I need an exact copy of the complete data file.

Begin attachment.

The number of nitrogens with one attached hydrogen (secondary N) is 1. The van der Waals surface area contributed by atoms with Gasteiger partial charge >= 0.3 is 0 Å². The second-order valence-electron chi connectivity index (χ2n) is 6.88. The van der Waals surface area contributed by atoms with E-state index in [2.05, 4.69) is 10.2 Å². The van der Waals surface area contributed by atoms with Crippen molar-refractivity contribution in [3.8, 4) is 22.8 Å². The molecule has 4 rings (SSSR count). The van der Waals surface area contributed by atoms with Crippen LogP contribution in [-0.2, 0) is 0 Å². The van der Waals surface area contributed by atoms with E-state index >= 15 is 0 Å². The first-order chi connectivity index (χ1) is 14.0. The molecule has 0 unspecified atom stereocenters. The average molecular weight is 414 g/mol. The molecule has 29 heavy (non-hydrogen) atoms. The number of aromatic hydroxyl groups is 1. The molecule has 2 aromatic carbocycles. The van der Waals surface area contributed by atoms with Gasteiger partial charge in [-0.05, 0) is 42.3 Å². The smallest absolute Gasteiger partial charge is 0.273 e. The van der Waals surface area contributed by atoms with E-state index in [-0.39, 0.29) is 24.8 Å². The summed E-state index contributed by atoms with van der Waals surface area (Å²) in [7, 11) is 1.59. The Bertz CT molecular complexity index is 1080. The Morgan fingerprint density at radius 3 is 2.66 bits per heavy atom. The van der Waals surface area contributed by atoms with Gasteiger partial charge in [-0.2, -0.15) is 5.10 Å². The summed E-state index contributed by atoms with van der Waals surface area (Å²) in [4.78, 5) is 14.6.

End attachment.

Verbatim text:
The number of nitrogens with one attached hydrogen (secondary N) is 1. The van der Waals surface area contributed by atoms with Gasteiger partial charge >= 0.3 is 0 Å². The second-order valence-electron chi connectivity index (χ2n) is 6.88. The van der Waals surface area contributed by atoms with E-state index in [2.05, 4.69) is 10.2 Å². The van der Waals surface area contributed by atoms with Crippen molar-refractivity contribution in [3.8, 4) is 22.8 Å². The molecule has 4 rings (SSSR count). The van der Waals surface area contributed by atoms with Crippen LogP contribution in [-0.2, 0) is 0 Å². The van der Waals surface area contributed by atoms with E-state index >= 15 is 0 Å². The first-order chi connectivity index (χ1) is 14.0. The molecule has 0 unspecified atom stereocenters. The average molecular weight is 414 g/mol. The molecule has 29 heavy (non-hydrogen) atoms. The number of aromatic hydroxyl groups is 1. The molecule has 2 aromatic carbocycles. The van der Waals surface area contributed by atoms with Gasteiger partial charge in [-0.05, 0) is 42.3 Å². The smallest absolute Gasteiger partial charge is 0.273 e. The van der Waals surface area contributed by atoms with E-state index in [-0.39, 0.29) is 24.8 Å². The summed E-state index contributed by atoms with van der Waals surface area (Å²) in [7, 11) is 1.59. The Bertz CT molecular complexity index is 1080. The Morgan fingerprint density at radius 3 is 2.66 bits per heavy atom. The van der Waals surface area contributed by atoms with Gasteiger partial charge in [-0.2, -0.15) is 5.10 Å². The summed E-state index contributed by atoms with van der Waals surface area (Å²) in [4.78, 5) is 14.6.